Menhirs in Lelant and Ludgvan
in a cultivated field Mennor Longstone TA(1841) No.1326, marked on OS as Standing Stone.
This fine 3.2 metre (10’6”) tall tapering stone is located on high ground in the centre of a cultivated field – TA1326 Long Rock – in sight of Trencrom and Trink hills (both areas of former prehistoric activity) and overlooking St.Ives Bay; the menhir stands close to an old pack horse road which is now part of the St.Michael’s Way public footpath.*
Blight recorded this menhir in 1856* and Henderson noted it as “a very fine monolith about 12 feet high”.* The adjacent tenement called Mennor may relate to the standing stone or to a massive rounded boulder known as Bowl Rock located by the roadside in the valley. Nothing much is known about Beersheeba Menhir that, surprisingly, was not mentioned by Michell in his Old Stones of Land’s End. No excavation has been carried out at the site.
CARBIS BAY stump of menhir
at 5303/3821, by the roadside, not marked on OS.
Rough sketch from Lanhydrock Atlas
This stone must once have been of some significance since it gave its name to the locality. In 1696 a dwelling named Long Stone House was marked in the south-west corner of Gonwin tenement virtually next to the present position of the stone; while a six acre enclosure to the south was named as Longstone Downs (see Lelant F2).*
The TA lists no less than seven fields in the vicinity called Long Stone but the sad 1.5 metre (4ft) stump, with drill marks down one side, now stands bizarrely next to the bus stop on the St.Ives A3074 road from Lelant.
Rough sketch of Map 1 GONWIN from the Praed Survey dated 1838.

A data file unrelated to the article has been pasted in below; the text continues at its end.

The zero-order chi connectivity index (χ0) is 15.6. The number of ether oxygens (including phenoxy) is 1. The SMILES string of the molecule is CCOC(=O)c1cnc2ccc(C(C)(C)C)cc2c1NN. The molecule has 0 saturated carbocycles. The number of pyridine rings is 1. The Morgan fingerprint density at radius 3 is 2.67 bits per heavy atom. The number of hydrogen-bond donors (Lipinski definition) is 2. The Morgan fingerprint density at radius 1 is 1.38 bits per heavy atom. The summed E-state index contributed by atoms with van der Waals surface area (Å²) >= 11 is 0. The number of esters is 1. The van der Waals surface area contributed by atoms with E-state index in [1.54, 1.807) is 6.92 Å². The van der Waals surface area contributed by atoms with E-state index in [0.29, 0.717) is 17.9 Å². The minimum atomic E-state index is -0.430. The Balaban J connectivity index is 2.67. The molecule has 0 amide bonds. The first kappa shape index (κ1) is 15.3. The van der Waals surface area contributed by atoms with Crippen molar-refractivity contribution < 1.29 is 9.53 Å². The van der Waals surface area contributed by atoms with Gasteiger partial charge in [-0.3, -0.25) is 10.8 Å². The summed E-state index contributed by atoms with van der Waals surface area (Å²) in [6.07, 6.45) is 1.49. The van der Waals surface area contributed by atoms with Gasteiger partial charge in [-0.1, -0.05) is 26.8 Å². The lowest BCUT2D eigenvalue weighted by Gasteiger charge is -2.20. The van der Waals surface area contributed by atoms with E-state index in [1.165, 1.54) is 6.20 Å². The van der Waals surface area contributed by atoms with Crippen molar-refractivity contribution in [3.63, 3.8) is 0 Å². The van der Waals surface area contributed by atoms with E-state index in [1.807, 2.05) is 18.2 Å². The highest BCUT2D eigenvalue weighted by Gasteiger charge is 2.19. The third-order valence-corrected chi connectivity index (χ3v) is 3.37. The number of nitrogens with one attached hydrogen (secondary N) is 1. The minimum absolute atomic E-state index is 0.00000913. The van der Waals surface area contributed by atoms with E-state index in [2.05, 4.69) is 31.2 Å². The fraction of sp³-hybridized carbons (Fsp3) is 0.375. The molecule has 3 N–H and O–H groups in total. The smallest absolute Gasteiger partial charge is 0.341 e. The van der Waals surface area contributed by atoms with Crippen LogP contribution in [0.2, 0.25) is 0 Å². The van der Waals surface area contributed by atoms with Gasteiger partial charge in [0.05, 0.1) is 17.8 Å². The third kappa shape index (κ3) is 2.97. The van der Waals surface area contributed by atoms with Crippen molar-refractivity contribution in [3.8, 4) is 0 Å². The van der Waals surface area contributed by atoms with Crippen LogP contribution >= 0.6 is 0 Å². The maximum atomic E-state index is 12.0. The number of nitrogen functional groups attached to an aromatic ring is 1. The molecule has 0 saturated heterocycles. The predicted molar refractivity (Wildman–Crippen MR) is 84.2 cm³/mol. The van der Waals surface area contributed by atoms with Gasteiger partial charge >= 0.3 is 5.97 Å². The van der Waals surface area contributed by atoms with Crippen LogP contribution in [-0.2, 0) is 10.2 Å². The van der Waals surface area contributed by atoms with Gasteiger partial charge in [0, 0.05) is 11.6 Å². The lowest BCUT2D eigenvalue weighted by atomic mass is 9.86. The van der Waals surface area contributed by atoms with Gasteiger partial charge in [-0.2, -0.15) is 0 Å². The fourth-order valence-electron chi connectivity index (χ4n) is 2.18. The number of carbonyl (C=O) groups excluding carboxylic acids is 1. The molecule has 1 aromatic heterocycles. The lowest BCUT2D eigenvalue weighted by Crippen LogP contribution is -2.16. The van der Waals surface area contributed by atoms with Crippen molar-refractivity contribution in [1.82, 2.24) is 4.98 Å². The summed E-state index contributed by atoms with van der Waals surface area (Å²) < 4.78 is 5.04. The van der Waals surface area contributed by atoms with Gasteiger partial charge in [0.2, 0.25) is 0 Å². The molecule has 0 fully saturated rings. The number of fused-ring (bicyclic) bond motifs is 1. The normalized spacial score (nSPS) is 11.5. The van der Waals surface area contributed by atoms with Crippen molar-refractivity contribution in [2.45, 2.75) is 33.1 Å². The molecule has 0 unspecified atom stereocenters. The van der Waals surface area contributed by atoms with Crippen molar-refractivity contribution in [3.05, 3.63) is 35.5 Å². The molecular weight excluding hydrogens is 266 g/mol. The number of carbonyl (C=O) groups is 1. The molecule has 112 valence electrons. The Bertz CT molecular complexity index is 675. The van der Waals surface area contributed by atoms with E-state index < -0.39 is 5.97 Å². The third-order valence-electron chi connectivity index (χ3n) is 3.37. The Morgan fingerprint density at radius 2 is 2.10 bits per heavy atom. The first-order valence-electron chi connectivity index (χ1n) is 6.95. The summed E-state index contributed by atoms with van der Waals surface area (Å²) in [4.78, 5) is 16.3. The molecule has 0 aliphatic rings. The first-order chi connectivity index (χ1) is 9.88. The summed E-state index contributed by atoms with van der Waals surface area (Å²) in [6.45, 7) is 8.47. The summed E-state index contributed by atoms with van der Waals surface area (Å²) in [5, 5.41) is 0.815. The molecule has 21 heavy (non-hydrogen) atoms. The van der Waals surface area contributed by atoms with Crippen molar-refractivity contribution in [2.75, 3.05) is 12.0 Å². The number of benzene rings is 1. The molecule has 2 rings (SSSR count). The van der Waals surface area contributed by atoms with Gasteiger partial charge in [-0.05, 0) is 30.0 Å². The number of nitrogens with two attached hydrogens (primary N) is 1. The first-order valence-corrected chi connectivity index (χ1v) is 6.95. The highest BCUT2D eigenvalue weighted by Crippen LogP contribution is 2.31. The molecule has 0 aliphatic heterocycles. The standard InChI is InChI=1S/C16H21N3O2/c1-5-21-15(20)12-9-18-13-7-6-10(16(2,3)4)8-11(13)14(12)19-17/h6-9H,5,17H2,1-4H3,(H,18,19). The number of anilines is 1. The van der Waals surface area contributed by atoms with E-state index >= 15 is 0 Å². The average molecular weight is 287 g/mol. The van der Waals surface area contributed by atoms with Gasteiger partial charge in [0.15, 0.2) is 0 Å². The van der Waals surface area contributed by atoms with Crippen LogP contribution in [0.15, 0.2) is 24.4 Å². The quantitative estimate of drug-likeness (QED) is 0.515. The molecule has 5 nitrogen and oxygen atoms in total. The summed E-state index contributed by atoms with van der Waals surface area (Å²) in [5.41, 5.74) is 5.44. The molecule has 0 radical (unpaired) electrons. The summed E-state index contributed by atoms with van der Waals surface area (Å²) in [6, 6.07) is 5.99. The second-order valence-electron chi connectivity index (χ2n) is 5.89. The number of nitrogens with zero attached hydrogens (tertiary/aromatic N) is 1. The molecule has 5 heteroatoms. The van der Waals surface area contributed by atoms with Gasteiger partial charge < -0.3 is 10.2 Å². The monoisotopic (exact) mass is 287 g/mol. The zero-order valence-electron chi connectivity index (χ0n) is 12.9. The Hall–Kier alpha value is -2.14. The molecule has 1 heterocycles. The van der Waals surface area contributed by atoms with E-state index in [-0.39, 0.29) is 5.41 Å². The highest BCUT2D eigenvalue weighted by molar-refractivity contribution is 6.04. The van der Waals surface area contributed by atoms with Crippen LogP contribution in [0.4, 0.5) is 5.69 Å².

Although a small image of the menhir was marked on an estate map of 1820* it was not mentioned by Blight and had probably already been cut down by then (c.1850s) – possibly during the rapid increase of mine building and road making connected with nearby Providence Mine.
Henderson recalled* it as being four feet high (1.2m) and standing by a milestone; he considered it had once been “of quite a respectable height” but “has of course been greatly cut down”.
Russell* saw the stone in January 1968 standing some 1.5 metres (5ft) high and set in concrete; she noted it as being moderately weathered except for the lower 30 centimetres (12in) which were then freshly exposed: she concluded that it was “not very imposing for a menhir” but that there was no other apparent reason for it.
HIGHER TREMENHEERE ‘lost’ menhirs
formerly at c.489/333.
In his manuscript notes Dr.Borlase, Vicar of Ludgvan, described “some very tall stones erect, formerly in all probability Druid deities” located at Tremenheere Wartha: no trace of these menhirs has been mentioned by any other author. The tenement name is interpreted as tre menhyr (place of the longstone), or, possibly, try menhyr (three longstones); interestingly, the family coat of arms shows three Doric columns.
In a land conveyance dated 1298 one of the witnesses was named as Michael de Tremeynher (in various spellings), and this surname appears in documents over the centuries, both as a personal name and a place name: the village was called Tremenhyr Woles. In this correspondence “to his beloved Lord the Prior of Mt St Ml in Cornwall Stephen de Beaupré”, Michael de Tremynhyr Woeles was given a small amount of land to hold in Tremynhyr Wartha and begging the Prior to kindly receive Michael “to do the service thereupon due to you”. Dated 23 Ed I Wednesday before Nat: of St John Bapt. Part of a 17th century Rental of the Mount Estate dated 1629-30 names a William and Henry Trimanhere.